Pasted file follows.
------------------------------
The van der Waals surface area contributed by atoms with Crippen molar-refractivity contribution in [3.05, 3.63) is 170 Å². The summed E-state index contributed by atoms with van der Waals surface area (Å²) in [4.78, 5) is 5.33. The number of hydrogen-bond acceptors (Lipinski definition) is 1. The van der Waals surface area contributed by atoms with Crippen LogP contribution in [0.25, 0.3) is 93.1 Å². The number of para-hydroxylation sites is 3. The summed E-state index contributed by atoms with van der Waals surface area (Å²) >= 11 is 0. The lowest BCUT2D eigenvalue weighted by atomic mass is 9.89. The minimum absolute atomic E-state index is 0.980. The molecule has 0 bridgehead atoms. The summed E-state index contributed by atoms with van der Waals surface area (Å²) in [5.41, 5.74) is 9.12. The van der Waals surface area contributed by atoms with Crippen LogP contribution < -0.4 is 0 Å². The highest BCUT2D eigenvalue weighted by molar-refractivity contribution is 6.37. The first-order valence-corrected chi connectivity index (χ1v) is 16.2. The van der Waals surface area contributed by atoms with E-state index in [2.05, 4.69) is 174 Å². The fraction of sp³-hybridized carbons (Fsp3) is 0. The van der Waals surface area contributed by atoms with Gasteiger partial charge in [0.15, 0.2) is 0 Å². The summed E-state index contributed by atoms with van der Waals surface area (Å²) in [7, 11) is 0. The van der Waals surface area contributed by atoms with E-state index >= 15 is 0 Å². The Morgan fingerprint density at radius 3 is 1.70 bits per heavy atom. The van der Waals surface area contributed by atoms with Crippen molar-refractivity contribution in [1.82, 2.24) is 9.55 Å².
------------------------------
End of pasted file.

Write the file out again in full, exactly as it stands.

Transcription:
The van der Waals surface area contributed by atoms with Crippen molar-refractivity contribution in [3.05, 3.63) is 170 Å². The summed E-state index contributed by atoms with van der Waals surface area (Å²) in [4.78, 5) is 5.33. The number of hydrogen-bond acceptors (Lipinski definition) is 1. The van der Waals surface area contributed by atoms with Crippen LogP contribution in [0.25, 0.3) is 93.1 Å². The number of para-hydroxylation sites is 3. The summed E-state index contributed by atoms with van der Waals surface area (Å²) >= 11 is 0. The lowest BCUT2D eigenvalue weighted by atomic mass is 9.89. The minimum absolute atomic E-state index is 0.980. The molecule has 0 bridgehead atoms. The summed E-state index contributed by atoms with van der Waals surface area (Å²) in [5.41, 5.74) is 9.12. The van der Waals surface area contributed by atoms with Crippen LogP contribution < -0.4 is 0 Å². The highest BCUT2D eigenvalue weighted by molar-refractivity contribution is 6.37. The first-order valence-corrected chi connectivity index (χ1v) is 16.2. The van der Waals surface area contributed by atoms with E-state index in [2.05, 4.69) is 174 Å². The fraction of sp³-hybridized carbons (Fsp3) is 0. The van der Waals surface area contributed by atoms with Gasteiger partial charge in [0.15, 0.2) is 0 Å². The summed E-state index contributed by atoms with van der Waals surface area (Å²) in [7, 11) is 0. The van der Waals surface area contributed by atoms with E-state index >= 15 is 0 Å². The Morgan fingerprint density at radius 3 is 1.70 bits per heavy atom. The van der Waals surface area contributed by atoms with Crippen molar-refractivity contribution in [1.82, 2.24) is 9.55 Å².